When the Bubble Gets Too Small

Addie Maxwell
Opinion Editor

Let me start by saying that there is a lot I love about this school, but over the course of my three and half years at Goucher, a lot has also changed.
In the last year alone, many high level administrators at Goucher have left their positions.  Their reasons for leaving are left vague.  A new opportunity arises, or after years of service, it is time for their career to take a new direction.  We’ve said goodbye to Gail Edmonds and Scott Eckhardt and said hello to tighter alcohol restrictions and unnecessary hand holding.
The changes happen at an administrative level, but they affect the culture of our school.  College is supposed to be a segue into adulthood, but it often feels like we are being held back from that.  It is becoming claustrophobic in the bubble, and I’m happy to be getting out soon.
The first class required to study abroad graduated at the end of my freshman year.  Maybe it was bright naive freshman eyes, but the school felt like it was full of potential.  The new requirement was a smashing success, students were opening themselves up to the entire world, and bringing that spirit back to campus.
We were also a little wild and free, upperclassmen drank beer on the quad without issue, but they also looked after us babies.  One night when I had too much and was far from my Winslow triple, it was a junior friend who found me and put me to bed.
With Sophomore year came the ambulances.  We got a little overzealous in our drinking and stopped watching out for each other, causing Public Safety to become trigger happy with the nine and one buttons on the phone.  As a result, policies towards alcohol changed, and so did our school culture towards drinking.  Suddenly drinking was something everyone did in hiding, pushing people to binge even more, and Public Safety became the ultimate Friday night villain.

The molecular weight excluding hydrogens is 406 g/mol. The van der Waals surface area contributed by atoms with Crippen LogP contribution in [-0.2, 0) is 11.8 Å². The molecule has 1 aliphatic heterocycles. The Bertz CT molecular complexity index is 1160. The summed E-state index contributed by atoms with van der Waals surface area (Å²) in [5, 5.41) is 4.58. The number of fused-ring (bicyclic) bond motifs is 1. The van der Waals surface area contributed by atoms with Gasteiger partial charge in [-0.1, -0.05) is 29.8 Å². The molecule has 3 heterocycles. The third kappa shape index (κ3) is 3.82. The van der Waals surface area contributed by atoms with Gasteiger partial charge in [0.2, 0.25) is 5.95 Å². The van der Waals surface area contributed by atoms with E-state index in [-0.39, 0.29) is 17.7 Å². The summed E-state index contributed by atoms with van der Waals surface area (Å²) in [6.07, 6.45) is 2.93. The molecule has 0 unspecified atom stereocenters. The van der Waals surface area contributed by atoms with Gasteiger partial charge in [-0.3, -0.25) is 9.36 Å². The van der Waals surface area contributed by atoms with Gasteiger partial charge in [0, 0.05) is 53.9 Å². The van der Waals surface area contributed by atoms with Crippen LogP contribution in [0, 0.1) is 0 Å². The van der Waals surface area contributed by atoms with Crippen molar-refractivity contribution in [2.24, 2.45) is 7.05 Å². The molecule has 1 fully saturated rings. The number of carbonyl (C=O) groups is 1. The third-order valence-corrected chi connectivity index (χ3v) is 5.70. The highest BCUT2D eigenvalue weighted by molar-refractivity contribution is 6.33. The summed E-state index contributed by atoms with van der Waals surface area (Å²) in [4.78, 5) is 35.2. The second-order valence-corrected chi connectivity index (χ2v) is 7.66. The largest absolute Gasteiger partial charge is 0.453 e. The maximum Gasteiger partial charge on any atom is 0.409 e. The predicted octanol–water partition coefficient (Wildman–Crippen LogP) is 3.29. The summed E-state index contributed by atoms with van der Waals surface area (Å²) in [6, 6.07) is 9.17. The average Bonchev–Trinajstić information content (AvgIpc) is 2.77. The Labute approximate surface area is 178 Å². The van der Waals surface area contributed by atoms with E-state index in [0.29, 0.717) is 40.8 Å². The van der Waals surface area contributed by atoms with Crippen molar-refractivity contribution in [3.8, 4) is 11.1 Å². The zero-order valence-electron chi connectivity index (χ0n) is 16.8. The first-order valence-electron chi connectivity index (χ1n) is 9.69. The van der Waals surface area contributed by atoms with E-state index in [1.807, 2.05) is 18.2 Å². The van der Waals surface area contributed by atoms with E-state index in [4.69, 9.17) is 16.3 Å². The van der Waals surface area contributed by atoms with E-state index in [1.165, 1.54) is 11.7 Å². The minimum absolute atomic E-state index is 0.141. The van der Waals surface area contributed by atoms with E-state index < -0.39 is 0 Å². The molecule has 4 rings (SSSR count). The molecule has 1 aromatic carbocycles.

The legal drinking age is 21, that is an inarguable fact, but so is the fact that college students under that age will drink.  Whether the school acknowledges it or not, students see this as a time to experiment and push boundaries.  Perhaps it would have been more beneficial for the college to have invested in educating its students on the importance of community responsibility, rather than in sending the annual email that has your parents calling you, wondering if they missed your binge drinking death notification.
This year it feels like everything is coming to a head.  The unnecessary changes to club travel policies treated responsible adult students like children in need of a chaperone, not to mention the hypocritical nature of the policies coming from a school that requires study abroad. The internship credit charge went into effect despite faculty pushback and zero student input, and the disconnect in the sexual misconduct policy, well, the uproar is rightfully still fresh in everyone’s minds.  Worse than these policies going into effect, is that the communication as to why is down.  Take the internship credit charge as an example.  At the large SGA Senate meeting a few weeks back, President Ungar repeatedly claimed that the change was a point of principle, you wouldn’t want to attend an institution that gives away credits for free.  But, shouldn’t it be the quality of a credit, not the cost that makes a school something to be proud of?
From the student’s perspective, it is all about money, money that they don’t have, money that is making it harder to partake in internships that could affect the route their lives take.  How can these two sides see eye to eye when the administration, who at the end of the day are working for the students, can’t seem to get on the student’s level of understanding?
There are things I love about this school.  Academically I was given the freedom I needed to find what I want to do with my life (pre-internship charge).  I have also gained friends and experiences I wouldn’t trade for anything and I wouldn’t have found anywhere else, but the administrative changes that have taken place since I have been at Goucher are making it harder to do what we are supposed to in college: grow up.



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